1 Concepts and Notations in Discrete Mathematics.- 2 The Structure Theory of Transition Algebras.- 3 The Structure and Behavior of Finite Automata.- 4 Transition Systems and Regular Events.- 5 Regular Canonical Systems.- 6 General Algebras: How They Function as Tree Acceptors and Push-down Automata.- 7 General Alphabets: The Theory of Push-down Automata and Context-free Languages.- Conclusion.- List of Symbols.- References.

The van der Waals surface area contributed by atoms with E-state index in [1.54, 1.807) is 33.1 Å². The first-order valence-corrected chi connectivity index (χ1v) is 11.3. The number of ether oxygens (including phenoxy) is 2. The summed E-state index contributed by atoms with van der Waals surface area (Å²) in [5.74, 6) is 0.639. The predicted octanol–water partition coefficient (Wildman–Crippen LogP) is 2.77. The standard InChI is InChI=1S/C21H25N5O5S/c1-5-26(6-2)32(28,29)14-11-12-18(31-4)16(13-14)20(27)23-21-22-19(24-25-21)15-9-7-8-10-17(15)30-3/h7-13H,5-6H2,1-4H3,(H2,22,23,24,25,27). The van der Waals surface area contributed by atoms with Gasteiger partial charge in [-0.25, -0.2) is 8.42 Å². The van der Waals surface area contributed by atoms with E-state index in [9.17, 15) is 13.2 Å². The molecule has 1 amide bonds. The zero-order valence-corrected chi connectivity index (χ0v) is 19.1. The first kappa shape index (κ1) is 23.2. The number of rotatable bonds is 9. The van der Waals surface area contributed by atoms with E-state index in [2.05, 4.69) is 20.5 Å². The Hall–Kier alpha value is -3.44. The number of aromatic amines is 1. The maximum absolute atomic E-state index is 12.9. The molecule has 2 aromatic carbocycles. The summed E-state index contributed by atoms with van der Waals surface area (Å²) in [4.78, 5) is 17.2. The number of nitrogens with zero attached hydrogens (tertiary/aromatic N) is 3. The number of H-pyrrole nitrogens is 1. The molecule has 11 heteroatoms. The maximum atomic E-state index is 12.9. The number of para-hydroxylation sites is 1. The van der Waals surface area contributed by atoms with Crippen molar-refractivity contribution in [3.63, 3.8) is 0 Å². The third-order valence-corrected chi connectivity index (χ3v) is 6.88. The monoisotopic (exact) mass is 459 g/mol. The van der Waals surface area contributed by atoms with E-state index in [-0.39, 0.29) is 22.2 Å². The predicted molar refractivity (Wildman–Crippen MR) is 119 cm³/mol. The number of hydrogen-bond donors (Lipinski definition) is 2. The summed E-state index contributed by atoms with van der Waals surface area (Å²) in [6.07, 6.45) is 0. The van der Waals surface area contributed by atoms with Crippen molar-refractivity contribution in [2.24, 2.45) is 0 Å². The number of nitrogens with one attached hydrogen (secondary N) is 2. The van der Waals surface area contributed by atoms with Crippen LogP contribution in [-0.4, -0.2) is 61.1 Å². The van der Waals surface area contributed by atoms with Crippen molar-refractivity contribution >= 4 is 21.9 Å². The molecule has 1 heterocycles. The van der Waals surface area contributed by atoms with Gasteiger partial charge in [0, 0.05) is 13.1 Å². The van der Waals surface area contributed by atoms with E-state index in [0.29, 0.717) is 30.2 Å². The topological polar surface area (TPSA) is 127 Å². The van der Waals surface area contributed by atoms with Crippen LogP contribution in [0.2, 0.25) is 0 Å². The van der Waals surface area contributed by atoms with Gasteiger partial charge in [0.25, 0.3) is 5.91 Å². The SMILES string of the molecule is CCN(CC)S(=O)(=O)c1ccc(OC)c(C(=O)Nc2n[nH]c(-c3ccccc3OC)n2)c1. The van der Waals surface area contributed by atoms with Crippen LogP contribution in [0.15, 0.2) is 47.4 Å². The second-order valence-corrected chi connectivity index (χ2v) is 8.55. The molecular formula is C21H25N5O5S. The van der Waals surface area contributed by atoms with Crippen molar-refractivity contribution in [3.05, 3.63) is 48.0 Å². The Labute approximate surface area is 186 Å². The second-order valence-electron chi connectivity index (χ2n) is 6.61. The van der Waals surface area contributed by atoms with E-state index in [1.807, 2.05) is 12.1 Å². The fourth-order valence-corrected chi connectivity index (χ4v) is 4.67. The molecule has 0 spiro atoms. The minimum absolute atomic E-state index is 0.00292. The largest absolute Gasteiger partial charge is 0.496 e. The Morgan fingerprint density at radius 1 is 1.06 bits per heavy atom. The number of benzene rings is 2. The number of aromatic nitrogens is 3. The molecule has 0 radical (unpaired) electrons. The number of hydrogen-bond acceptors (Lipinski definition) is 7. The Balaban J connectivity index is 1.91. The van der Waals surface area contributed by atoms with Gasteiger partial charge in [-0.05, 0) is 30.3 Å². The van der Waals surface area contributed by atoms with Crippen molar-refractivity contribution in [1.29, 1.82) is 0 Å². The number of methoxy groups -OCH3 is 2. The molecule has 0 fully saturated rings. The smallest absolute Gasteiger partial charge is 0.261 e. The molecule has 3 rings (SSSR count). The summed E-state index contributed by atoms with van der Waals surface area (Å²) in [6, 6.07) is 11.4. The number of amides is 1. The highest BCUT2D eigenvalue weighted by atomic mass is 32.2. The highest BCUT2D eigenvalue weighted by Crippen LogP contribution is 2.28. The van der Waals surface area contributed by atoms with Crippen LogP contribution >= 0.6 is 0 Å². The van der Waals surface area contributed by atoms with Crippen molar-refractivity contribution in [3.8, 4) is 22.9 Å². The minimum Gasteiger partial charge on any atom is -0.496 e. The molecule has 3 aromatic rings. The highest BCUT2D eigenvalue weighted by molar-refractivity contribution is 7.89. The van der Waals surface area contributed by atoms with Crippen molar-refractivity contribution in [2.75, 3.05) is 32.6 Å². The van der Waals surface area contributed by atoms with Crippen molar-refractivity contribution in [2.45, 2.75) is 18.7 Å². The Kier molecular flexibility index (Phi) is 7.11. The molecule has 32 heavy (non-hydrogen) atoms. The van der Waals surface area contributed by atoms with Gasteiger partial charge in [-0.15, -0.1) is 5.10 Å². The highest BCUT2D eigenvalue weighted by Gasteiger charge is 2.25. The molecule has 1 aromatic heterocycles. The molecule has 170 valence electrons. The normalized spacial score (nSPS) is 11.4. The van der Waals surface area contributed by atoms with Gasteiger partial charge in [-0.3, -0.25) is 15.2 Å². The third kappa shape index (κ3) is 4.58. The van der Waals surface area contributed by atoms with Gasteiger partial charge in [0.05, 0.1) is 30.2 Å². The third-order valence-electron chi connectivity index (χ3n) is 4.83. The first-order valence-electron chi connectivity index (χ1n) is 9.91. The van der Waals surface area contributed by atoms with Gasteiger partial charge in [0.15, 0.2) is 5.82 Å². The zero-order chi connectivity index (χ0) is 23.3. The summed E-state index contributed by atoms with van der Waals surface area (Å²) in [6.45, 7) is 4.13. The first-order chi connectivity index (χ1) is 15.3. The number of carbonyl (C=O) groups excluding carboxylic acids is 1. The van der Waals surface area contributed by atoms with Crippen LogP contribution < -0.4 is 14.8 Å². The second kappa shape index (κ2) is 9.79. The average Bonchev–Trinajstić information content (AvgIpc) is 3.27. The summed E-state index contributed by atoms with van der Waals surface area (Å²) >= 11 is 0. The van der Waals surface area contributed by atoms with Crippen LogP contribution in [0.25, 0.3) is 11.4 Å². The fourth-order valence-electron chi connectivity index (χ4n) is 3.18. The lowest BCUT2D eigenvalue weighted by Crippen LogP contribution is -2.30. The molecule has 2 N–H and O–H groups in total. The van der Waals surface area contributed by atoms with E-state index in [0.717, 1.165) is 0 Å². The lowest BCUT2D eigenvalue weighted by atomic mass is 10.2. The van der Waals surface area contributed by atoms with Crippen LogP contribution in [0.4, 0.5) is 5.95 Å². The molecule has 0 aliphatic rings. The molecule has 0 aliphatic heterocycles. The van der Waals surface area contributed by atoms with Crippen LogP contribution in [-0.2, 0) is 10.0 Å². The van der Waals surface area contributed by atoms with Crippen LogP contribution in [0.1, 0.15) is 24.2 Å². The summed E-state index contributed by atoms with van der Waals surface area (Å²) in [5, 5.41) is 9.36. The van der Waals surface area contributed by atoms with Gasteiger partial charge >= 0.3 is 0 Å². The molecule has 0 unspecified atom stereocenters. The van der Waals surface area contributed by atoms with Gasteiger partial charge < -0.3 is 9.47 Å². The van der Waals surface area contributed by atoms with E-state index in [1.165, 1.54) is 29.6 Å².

The author, who died in 1984, is well-known both as a person and through his research in mathematical logic and theoretical computer science. In the first part of the book he presents the new classical theory of finite automata as unary algebras which he himself invented about 30 years ago. Many results, like his work on structure lattices or his characterization of regular sets by generalized regular rules, are unknown to a wider audience. In the second part of the book he extends the theory to general (non-unary, many-sorted) algebras, term rewriting systems, tree automata, and pushdown automata. Essentially Büchi worked independent of other rersearch, following a novel and stimulating approach. He aimed for a mathematical theory of terms, but could not finish the book. Many of the results are known by now, but to work further along this line presents a challenging research program on the borderline between universal algebra, term rewriting systems, and automata theory. For the whole book and again within each chapter the author starts at an elementary level, giving careful explanations and numerous examples and exercises, and then leads up to the research level. In this way he covers the basic theory as well as many nonstandard subjects. Thus the book serves as a textbook for both the beginner and the advances student, and also as a rich source for the expert.
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